Monday, October 23, 2006

Musical Monday, instrumental edition

At work, it's been King Hell Week since early September. When that happens I usually turn to the instrumentals: jazz, film scores, collections of pop and swing and none-of-the-above. I work pretty quickly without lyrics to concentrate over.

Cullen and I swapped large instrumental mixes a while back. I was pleased that we shared just enough similar taste to serve as a launching pad for the other stuff neither of us had heard of the other's collection. Good times. I've also been scouring for a couple of the cds he used, since Windows Media actually will tell you the album if it recognizes the song.

This means that you also get the "All Music Guide" review of said album (if there is one) and it's always fun to see which of your favorite albums only got 2 stars and a condescending smackdown - or which ones got the famed "No further information is available for this selection." It also means you get inane screeds such as one Dave Thompson's review for Shadows are Go!
The Shadows enjoyed 20 British hits between 1960 and 1965, and this is their first American compilation.

Considering the vast amount of vinyl-to-CD and tape-to-DVD work yet to do, this may not be as shocking as Mr. Thompson thinks it is.
So we probably don't even want to wonder what that says for the Great American Record-Buying Public,

We're too busy wondering what all those capital letters mean. "...great American record-buying public" is just as easy to understand, but doesn't make us clinch up inside in anticipation of what foolish thing you are about to write.
...smug, snug, and secure behind their piles of Ventures vinyl and sorry surf compilations, blissfully unaware that, a mere ocean away, entire generations were shaking to the Shads.

Hoo-boy. How about we go ahead and wonder what this says, in spite of it all. Maybe it says that this is the first American compilation of the Shadows, and as a result all this "smug ignorance" is somewhat understandable for those of us who were born after 1960. Maybe it says that there's a huge market for this now that surf is coming back. Maybe it says that you know jack about the American record-buying public (great or otherwise), and they had plenty of Shadows 45s in a separate stack. I lean toward that last, since you're slagging surf compilations in the same review in which you praise the Shadows' music.
You know the songs, of course...

WHAT?!? I thought we were smug, and cowering behind the mighty shielding power of "Hawaii Five-O" and "Walk, Don't Run"?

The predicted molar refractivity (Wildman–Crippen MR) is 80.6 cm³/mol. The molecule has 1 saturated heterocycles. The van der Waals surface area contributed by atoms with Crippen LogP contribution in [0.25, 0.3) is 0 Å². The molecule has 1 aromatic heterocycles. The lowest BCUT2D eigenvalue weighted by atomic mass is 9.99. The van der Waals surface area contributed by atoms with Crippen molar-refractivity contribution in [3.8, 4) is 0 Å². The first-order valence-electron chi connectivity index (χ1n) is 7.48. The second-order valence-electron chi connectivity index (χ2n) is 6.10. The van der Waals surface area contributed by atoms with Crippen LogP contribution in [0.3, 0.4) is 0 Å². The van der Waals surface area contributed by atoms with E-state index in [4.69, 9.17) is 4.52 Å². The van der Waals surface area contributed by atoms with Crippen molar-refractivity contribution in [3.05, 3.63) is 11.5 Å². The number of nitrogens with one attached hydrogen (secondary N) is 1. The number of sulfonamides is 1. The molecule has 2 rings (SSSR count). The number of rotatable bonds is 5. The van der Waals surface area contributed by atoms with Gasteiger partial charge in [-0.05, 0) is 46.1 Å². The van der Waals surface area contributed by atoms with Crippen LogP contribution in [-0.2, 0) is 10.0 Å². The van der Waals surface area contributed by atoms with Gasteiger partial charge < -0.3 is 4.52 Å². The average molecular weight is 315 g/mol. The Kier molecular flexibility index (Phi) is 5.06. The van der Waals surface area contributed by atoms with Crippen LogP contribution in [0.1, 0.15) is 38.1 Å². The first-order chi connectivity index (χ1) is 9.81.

...These melodies are scored into your brainpan regardless of whether you know, or even care, that the Shadows used to be Cliff Richards backing band.... yada yada infulenced Jeff Beck and Jimmy Page.... blah blah you ignorant yobbo.

OK, I made up the ignorant yobbo bit. You'll have to grant me that it isn't much of an exaggeration.
...and with a cutoff date of 1966, there's not a vocal cord in sight.

In 1967, the band had clear skin installed so you could see their vocal cords. Pretty much finished them as a charting band.
...its 23 tracks take your senses by storm, easy listening burned through with a vitality that makes a mockery of the unhip reputation the band (like their boss man) acquired après Beatles.

Besides naming many of the tracks - completely unnecessary, since there's a complete track listing before the review starts - this is the only time the reviewer even attempts to describe what kind of music this is, except that it's not surf or the Ventures, despite being compared to both right off the go. That's extremely lame. I like the "après," though. Classy. Let's skip to the end.
The fact is, this band was kicking butt while you were still saying 'bottom,' and this isn't a retrospective after all. It's a manifesto.

Since the latest recording is forty years old, sport, yes it is a retrospective. I mean, say what you want about Paul McCartney (Heather certainly is), but he's still writing new music après Beatles. (Classy!) The manifesto part is all yours, and like most writing in that genre, it sucks out loud. It is, however, superior in one fashion - it's short, so I can make fun of it more easily. For example, you wrote 'butt,' not 'ass,' and then insulted your readers for only saying 'bottom.' That's funny. You're as edgy as a Play-Doh knife and you know it.

And quit telling everyone how inferior they are that they only just now got around to buying music they enjoy. You aren't better than anyone else because you discovered a band earlier than other people. It's nauseating to listen to blithe gibberish pass itself off as important writing, and worse when the writer is only writing to give himself airs - to the point of openly snubbing the readers who are his only reason for writing. If you didn't actually sign the Shadows to their label and sit in the producer's chair, you don't really have a point to being such a snot, do you?

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